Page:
The Capell Family
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Descendants of Thomas Eslava
Malvenia Eslava Capell
by Billie Capell
|Contact: Billie Capell|
Charles Capell was born in Northampton County, North Carolina, sometime before 1781, the son of Edward and Judith Pritchard Capell. His birthdate is indicated by the probate of the will of his father, Edward, at the December Court 1795. At that time Charles and his brother, Sterling, chose their elder brother, Thomas Capell, as their guardian. For a child to be able to choose his own guardian, he had to be at least 14 years old but under 21.
Little else is known of Charles’ life until he married Rebecca Moore in Northampton County, North Carolina. They had four children who were listed in the will of Rebecca’s mother, Sarah Moore. However, only two children, Emeline and William Moore Capell, accompanied Charles to Alabama. The 1860 Clarke County, Alabama, census stated that Emeline was born about 1808 in North Carolina. William was born about 1810, probably also in North Carolina. Emeline married Young W. Grayson in Wilcox County, Alabama, on June 3, 1828. William died before he could marry. Young Grayson died in Marengo County in 1846, leaving Emeline and their children, James, Horatio, Rebecca, Charles, Elizabeth, Sarah, Martha, and Alexander, all under 21 years of age..
Rebecca evidently died sometime around 1815, before the death of her mother, Sarah Moore, in November 1816, but the location of her death or burial has not been found. Charles married a second time, to Sally or Sarah Cook Richards on January 28, 1817, in Northampton County.
There is a passport issued by the Governor of Georgia in 1811 for a Mr. and Mrs. Capell and their two children and slaves of Northampton County, North Carolina, to travel through Creek Indian territory into Alabama. An examination of the microfilm of this passport yielded no record of a given name for Mr. Capell. There was at least one Capell in south Alabama at that time, a Henry Capell who ran a merchandise business in Clarke County.
Whether or not Charles and Rebecca were the couple who came to Alabama in 1811, we will never know. We do know, however, that Charles and Sally came to Alabama soon after their marriage, bringing with them a number of slaves, three of whom came to Sally from her father’s estate in North Carolina.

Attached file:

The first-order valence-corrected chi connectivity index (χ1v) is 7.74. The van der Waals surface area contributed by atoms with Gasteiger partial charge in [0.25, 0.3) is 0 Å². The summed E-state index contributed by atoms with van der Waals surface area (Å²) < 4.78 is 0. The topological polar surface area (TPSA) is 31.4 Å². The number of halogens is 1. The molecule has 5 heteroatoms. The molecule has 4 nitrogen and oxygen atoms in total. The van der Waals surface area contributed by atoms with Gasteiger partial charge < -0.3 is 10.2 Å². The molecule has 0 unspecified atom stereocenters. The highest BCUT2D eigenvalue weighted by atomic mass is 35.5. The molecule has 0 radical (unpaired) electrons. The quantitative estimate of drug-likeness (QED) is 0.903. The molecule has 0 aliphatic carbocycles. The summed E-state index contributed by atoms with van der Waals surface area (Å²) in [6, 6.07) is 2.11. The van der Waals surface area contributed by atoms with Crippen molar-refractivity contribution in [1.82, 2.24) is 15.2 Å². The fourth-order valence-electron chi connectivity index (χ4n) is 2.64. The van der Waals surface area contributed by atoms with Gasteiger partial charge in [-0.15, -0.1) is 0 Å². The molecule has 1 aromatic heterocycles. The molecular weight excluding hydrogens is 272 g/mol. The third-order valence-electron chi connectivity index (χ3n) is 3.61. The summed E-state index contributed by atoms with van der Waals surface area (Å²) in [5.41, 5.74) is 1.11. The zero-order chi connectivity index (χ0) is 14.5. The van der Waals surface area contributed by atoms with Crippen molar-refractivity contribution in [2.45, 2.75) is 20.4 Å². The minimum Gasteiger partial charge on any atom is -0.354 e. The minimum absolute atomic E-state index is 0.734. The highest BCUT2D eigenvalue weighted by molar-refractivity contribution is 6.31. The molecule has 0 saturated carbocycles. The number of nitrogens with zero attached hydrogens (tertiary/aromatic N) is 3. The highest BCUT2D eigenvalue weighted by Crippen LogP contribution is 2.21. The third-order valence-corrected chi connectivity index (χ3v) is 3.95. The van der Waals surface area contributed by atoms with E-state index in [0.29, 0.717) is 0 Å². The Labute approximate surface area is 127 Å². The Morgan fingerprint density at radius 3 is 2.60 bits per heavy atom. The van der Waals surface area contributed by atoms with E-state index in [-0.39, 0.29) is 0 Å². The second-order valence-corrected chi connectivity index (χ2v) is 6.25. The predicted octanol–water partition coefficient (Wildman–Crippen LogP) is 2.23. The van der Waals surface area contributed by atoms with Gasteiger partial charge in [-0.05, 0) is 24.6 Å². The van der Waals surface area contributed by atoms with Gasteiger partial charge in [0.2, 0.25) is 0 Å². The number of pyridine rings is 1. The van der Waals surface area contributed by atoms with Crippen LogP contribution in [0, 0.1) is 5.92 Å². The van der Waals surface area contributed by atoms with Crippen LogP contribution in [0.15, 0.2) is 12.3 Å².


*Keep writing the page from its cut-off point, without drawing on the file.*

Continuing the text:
Charles received a patent for 160 acres of land in Wilcox County from the Government in August 1819, located in the Southeast Quarter of Section 15, Township 11, Range 7. Charles also bought 320 additional acres of land in Section 15 from someone else and a patent was issued in October 1819.
The obituary of Harvey Simpson Capell in 1909 stated that he was born on January 12, 1827, in Canton Bend, then the county seat of Wilcox County. His father, Charles, died in July 1830 when Simpson was 2 years old. Charles’ will named Sally, Young W. Grayson (husband of Emeline), William M. Capell, his younger four boys and his nephew Irwin Capell. The family tradition is that Charles was buried at night in an unmarked grave to prevent the Indians from knowing he had died. Sally and Irwin were named executors of the will, but Irwin died shortly afterward, leaving only Sally to function as guardian.
On May 20, 1831, Sally received a preemption grant for the East Half of the Northwest Quarter, Section 2, Township 12, Range 7, containing 79.56 acres, for which she paid $1.25 per acre. A preemption grant indicates that she was already living on the land when she applied for the grant. The land covered by this patent is located 1 mile or less southeast of Canton Bend, the county seat of Wilcox County at that time. The large number of notes held by Charles Capell at his death indicates that while living at the county seat, he acted as a merchant, banker or money lender. His land covered by the 1819 grant was located 8 miles south of Canton Bend at the location traditionally associated with the Capell plantation..
Sometime after Charles’ death, while living in Canton Bend, Sally apparently met a handsome Irish rogue named John Nugent. Information in a court case much later stated that John Nugent came to Mobile in 1826 and married a “Scotchwoman,” who later died in New Orleans. When he went to Wilcox County, he was a peddler who had about $100.00 and a horse and small pack of wares to sell. He must have been very charming indeed, for Sally married him later that year.
When Sally remarried in 1831, she lost control of the property left to her and the children by Charles Capell. According to Alabama law of that time, a married woman could not own or control any property in her own name unless there was a prenuptial agreement or unless her husband gave his consent. The husband became the owner of everything she brought to the marriage or acquired later through purchase or inheritance.
Sally was removed by the Wilcox County Orphans Court as guardian of her children and replaced by a succession of guardians, the last Wilcox County guardian being Duncan C. Smith, the coroner of the county. From the very first, John Nugent wanted control of the children’s property. He was continually in court on one charge or another, the lawyers always being paid from guardianship funds. He was usually petitioning for more money or asking to be named guardian. He appealed cases to the Alabama Supreme Court on at least two occasions. A listing of these court cases provided the key that unlocked all of the history recounted here.